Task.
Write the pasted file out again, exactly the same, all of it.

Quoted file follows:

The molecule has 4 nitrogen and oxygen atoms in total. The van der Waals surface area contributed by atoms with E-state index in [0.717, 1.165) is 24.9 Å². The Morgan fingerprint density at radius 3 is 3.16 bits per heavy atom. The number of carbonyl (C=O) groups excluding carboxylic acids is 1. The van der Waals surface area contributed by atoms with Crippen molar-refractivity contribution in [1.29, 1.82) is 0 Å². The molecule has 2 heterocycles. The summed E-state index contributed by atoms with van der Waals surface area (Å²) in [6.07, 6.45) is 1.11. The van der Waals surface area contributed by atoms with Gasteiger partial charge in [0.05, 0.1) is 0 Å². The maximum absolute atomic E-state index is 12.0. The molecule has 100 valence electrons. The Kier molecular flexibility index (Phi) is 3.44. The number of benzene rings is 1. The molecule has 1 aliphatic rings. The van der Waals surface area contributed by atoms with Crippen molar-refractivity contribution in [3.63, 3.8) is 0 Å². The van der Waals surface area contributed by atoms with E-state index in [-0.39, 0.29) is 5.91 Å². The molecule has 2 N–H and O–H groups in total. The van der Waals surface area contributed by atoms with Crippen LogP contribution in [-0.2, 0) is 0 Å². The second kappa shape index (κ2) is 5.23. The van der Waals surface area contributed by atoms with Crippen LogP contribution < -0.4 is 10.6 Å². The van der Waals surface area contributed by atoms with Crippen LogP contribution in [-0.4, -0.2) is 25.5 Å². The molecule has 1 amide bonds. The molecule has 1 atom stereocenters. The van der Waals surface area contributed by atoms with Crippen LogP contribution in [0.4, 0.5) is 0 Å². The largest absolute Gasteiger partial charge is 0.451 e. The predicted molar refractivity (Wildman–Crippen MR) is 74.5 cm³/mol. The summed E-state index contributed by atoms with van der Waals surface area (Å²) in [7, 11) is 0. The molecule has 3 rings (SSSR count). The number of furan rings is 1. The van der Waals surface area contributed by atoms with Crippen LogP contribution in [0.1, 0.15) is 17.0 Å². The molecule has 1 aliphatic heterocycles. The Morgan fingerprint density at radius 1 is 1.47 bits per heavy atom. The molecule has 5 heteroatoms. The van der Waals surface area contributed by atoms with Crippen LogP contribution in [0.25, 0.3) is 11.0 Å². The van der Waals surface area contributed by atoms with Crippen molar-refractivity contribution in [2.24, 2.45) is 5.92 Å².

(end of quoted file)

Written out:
The molecule has 4 nitrogen and oxygen atoms in total. The van der Waals surface area contributed by atoms with E-state index in [0.717, 1.165) is 24.9 Å². The Morgan fingerprint density at radius 3 is 3.16 bits per heavy atom. The number of carbonyl (C=O) groups excluding carboxylic acids is 1. The van der Waals surface area contributed by atoms with Crippen molar-refractivity contribution in [1.29, 1.82) is 0 Å². The molecule has 2 heterocycles. The summed E-state index contributed by atoms with van der Waals surface area (Å²) in [6.07, 6.45) is 1.11. The van der Waals surface area contributed by atoms with Gasteiger partial charge in [0.05, 0.1) is 0 Å². The maximum absolute atomic E-state index is 12.0. The molecule has 100 valence electrons. The Kier molecular flexibility index (Phi) is 3.44. The number of benzene rings is 1. The molecule has 1 aliphatic rings. The van der Waals surface area contributed by atoms with Crippen molar-refractivity contribution in [3.63, 3.8) is 0 Å². The van der Waals surface area contributed by atoms with E-state index in [-0.39, 0.29) is 5.91 Å². The molecule has 2 N–H and O–H groups in total. The van der Waals surface area contributed by atoms with Crippen LogP contribution in [-0.2, 0) is 0 Å². The second kappa shape index (κ2) is 5.23. The van der Waals surface area contributed by atoms with Crippen LogP contribution < -0.4 is 10.6 Å². The van der Waals surface area contributed by atoms with Crippen LogP contribution in [-0.4, -0.2) is 25.5 Å². The molecule has 1 amide bonds. The molecule has 1 atom stereocenters. The van der Waals surface area contributed by atoms with Crippen LogP contribution in [0.4, 0.5) is 0 Å². The largest absolute Gasteiger partial charge is 0.451 e. The predicted molar refractivity (Wildman–Crippen MR) is 74.5 cm³/mol. The summed E-state index contributed by atoms with van der Waals surface area (Å²) in [7, 11) is 0. The molecule has 3 rings (SSSR count). The number of furan rings is 1. The van der Waals surface area contributed by atoms with Crippen LogP contribution in [0.1, 0.15) is 17.0 Å². The molecule has 1 aliphatic heterocycles. The Morgan fingerprint density at radius 1 is 1.47 bits per heavy atom. The molecule has 5 heteroatoms. The van der Waals surface area contributed by atoms with Crippen LogP contribution in [0.25, 0.3) is 11.0 Å². The van der Waals surface area contributed by atoms with Crippen molar-refractivity contribution in [2.24, 2.45) is 5.92 Å².